Voice from the audience: You can tell us!
PATSY RAMSEY: …heh…
MODERATOR: …Somewhere beyond weird…
PATSY RAMSEY: Way!
MODERATOR: One more student question, then we'll turn to our reporters.
STUDENT QUESTIONER #13: Hi. My name's Chris. I'm a Sophomore at Maryland, a journalism student. My question's more about your role as parents, more than media figures. And, my question is: How do you deal with the ever-present negativity imposed by constant accusations, and suspicions, but still mourn, as parents, the loss of your daughter? 'Cause that gets seems to get lost so easily in the shuffle. Like, this is the most important part. That's not really addressed that much.
JOHN RAMSEY: You're absolutely correct. The one fact that everyone knows about us, for sure, is that we are parents of a murdered child. And, and that has been totally lost. And I could tell you, after losing two children now, that you never get over that. A hole in your heart that never goes away. You learn to live with it. (sigh) Um, but your life's changed forever. It's a…you don't laugh the same…you don't enjoy things the same as you did.
What's been interesting, and thankfully it's given us a lot of faith in humanity, is that…uh, people that have approached us, when we're out…you know: traveling or grocery store, or whatever…100% of the time…not one exception…100% of the time have been kind…sympathetic…apologetic. And, people say, "How is it to go out in public?" And I say, "It's great! People have been wonderful to us!" And, and that's without exception. So, that's the good side we've seen…in dealing with this.
And, the only people who've really been cruel to us…visibly…have been the Boulder Police and the media.
And…(laughs) I hate to say "never", 'cause that'll give somebody the challenge to be…be the first. But, we have never…no one has ever come up to us and been anything but kind, and…uh, compassionate. And, that makes us -
PATSY RAMSEY: Thank you. Thank you for your question.
JOHN RAMSEY: - feel good.
STUDENT QUESTIONER #13: You're welcome.
MODERATOR: Let's turn to our reporters. Tell us who you are, and where you're from.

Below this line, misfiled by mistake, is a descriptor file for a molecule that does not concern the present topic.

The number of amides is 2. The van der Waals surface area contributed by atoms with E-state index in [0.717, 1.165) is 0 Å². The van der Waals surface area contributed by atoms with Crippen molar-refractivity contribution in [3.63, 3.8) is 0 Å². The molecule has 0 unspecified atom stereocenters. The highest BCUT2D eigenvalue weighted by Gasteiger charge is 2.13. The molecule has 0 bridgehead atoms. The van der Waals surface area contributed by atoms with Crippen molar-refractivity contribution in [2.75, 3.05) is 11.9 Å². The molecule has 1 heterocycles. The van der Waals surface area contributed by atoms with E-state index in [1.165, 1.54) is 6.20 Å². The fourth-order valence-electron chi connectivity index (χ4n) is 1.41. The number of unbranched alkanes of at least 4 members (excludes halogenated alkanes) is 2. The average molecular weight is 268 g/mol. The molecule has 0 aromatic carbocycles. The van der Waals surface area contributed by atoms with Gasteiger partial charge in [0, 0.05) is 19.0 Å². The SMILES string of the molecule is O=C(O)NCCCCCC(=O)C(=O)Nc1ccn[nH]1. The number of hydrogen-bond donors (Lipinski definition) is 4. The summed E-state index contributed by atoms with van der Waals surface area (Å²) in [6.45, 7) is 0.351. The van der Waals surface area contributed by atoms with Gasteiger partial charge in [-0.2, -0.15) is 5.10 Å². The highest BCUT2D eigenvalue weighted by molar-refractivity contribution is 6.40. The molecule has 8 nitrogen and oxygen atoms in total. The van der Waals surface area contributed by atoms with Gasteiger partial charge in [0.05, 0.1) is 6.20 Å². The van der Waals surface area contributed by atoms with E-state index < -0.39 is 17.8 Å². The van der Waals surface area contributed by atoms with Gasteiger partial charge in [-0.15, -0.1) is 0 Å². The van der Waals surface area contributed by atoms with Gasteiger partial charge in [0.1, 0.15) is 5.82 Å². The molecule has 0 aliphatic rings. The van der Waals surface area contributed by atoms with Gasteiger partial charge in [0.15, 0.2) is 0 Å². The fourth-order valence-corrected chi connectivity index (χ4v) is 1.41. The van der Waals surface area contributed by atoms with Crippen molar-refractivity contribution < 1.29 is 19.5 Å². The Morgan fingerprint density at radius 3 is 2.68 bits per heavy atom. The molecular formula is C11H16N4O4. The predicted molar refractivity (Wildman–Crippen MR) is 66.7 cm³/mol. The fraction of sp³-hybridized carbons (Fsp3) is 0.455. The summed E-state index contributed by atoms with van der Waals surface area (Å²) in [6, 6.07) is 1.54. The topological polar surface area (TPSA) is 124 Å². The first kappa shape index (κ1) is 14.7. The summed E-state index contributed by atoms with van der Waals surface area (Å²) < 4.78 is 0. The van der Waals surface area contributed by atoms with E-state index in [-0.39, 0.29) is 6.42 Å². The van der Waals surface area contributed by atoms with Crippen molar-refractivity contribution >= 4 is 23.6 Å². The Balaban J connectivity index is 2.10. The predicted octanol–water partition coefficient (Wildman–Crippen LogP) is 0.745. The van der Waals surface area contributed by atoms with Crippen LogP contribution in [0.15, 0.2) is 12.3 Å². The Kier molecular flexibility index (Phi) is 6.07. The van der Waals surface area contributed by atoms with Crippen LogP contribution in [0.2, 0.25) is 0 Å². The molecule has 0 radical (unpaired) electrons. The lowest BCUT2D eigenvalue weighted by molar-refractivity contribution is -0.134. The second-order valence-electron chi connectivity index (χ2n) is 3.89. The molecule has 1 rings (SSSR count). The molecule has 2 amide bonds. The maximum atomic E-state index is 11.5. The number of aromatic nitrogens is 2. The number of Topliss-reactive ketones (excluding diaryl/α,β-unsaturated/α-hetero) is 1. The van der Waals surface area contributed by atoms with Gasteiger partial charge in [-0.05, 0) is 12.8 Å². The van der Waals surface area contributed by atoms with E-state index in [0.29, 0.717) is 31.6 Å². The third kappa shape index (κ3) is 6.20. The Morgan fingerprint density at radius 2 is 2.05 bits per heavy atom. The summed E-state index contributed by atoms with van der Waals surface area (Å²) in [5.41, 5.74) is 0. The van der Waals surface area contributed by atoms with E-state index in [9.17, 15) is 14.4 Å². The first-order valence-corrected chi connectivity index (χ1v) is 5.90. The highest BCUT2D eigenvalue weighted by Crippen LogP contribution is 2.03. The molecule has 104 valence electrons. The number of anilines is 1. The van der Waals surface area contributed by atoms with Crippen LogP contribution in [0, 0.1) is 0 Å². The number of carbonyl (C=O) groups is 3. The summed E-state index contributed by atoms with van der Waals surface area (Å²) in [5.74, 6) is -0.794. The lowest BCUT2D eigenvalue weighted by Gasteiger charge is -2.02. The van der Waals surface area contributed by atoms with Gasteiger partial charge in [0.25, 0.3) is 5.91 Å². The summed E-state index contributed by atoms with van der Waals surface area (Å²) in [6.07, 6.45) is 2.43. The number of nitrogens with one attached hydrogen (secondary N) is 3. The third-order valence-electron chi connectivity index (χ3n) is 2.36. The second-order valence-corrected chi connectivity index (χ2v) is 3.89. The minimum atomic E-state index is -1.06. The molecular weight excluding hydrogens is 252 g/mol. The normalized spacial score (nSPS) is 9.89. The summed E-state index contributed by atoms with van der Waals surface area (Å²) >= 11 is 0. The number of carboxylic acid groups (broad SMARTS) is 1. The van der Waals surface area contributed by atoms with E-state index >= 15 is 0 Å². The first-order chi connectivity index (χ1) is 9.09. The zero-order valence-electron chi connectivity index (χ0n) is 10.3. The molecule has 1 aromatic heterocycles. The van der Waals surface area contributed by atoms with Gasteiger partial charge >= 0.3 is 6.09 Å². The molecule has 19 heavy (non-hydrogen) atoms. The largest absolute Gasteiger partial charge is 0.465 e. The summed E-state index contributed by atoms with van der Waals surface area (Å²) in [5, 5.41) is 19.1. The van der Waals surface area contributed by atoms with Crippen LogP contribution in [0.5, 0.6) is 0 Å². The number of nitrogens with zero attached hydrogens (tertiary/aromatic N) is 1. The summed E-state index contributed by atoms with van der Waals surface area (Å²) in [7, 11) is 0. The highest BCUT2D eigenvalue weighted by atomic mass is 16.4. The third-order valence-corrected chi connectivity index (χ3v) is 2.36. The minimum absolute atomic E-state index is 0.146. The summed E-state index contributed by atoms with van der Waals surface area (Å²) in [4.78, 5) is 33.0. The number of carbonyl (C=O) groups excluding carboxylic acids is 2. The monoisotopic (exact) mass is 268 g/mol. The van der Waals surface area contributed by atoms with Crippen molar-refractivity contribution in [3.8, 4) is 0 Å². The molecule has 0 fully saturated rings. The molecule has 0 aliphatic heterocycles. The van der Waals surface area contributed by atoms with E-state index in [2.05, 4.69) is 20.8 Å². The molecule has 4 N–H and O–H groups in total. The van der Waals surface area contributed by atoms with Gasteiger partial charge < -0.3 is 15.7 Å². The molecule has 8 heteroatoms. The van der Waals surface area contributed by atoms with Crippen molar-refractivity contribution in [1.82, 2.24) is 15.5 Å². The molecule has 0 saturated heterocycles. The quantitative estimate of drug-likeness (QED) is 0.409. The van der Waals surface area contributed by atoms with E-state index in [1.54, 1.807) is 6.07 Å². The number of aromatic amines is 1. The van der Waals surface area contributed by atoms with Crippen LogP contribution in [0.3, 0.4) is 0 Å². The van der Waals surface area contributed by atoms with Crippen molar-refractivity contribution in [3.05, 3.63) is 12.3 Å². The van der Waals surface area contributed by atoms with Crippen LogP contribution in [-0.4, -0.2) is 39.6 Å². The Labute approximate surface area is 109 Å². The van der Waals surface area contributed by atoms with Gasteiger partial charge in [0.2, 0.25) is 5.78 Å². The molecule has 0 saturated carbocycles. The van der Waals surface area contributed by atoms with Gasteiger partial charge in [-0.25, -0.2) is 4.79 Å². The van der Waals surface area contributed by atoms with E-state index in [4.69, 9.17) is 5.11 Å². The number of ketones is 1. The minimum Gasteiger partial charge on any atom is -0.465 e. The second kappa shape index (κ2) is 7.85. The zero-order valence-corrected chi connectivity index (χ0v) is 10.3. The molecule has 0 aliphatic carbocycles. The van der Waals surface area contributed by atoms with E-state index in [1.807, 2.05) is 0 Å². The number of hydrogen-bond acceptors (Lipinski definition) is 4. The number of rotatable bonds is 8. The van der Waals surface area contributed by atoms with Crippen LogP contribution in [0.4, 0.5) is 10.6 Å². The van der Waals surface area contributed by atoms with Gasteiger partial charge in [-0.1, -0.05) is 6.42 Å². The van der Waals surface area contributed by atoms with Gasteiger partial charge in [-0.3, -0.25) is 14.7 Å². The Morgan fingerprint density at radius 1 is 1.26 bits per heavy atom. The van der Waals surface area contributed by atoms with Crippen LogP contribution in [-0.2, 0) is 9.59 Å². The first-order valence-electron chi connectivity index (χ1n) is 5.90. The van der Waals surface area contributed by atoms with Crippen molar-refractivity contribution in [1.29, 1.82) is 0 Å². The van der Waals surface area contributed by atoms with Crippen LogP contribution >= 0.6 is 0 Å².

MIKE WALTER: I'm Mike Walter, I'm with USA Today Live. I've heard you mention Barbara Walters, Larry King, Katie Couric. I want you to draw a distinction, if you can, about the local media. Do you find that the Atlanta television stations are treating you a little bit better than the Denver TV stations? Or, is there any distinction?
JOHN RAMSEY: Um…I don't think so. I mean I think…it's…it's more of a tier…um. See, what I think…what I think happened in this was that the, um…the local…media in Colorado was getting information from the…the police…and, and drawing conclusions. And then, the national media was picking it up…as facts. So, they were kinda doing the investigative work for the national media. And, that's what kinda got replayed nationally.
The…I think…at, at…at the level of local television stations, and local newspaper…I mean, the Denver Post has been pretty…uh, pretty heartless…frankly. Uh, and…and not objective. Where…where the Atlanta Constitution has been…probably more…more objective in the things that they report.
With the exception of the "lavish lifestyle" we "had to give up"…I thought that was kinda of a cheap shot.
PATSY RAMSEY: I mean, is…is there a difference between the mindset in Georgia, and the mindset in Colorado? I know that I would say, "Definitely. Yes!" And, I think a lot of that is due to the fact that the media…has just…of how it has been reported in Colorado.
I mean, if you look at…you know, polls…and this, that, and the other thing…I mean, Colorado (very emphasized, loudly) HATES us! You know? Um…
JOHN RAMSEY: Not everyone. We get some wonderful letters from Colorado people that say, "I'm embarrassed by what our Governor has said…and what has happened to you. I'm ashamed of our state."
And we…and we knew wonderful people in Colorado.
PATSY RAMSEY: (sigh) Yeah…
JOHN RAMSEY: And, so…you can't…you can't categorically say that. But…
PATSY RAMSEY: But, by and large, the media out there has kinda manipulated the…the…balance…you know…
MIKE WALTER: Do you feel…I know you (garbled)…this will be my last question, because I know other people want to ask…. But, I heard you talking about leads that you've developed…and, and the police. Do you find that when you come to them with leads, that they just "poo-poo" it? Or….
JOHN RAMSEY: Pretty much. Pretty much.
MIKE WALTER: How frustrating is that?
PATSY RAMSEY: Oh, very frustrating!
JOHN RAMSEY: Extremely frustrating, because where…where else do you take them? I don't know. I mean…ah…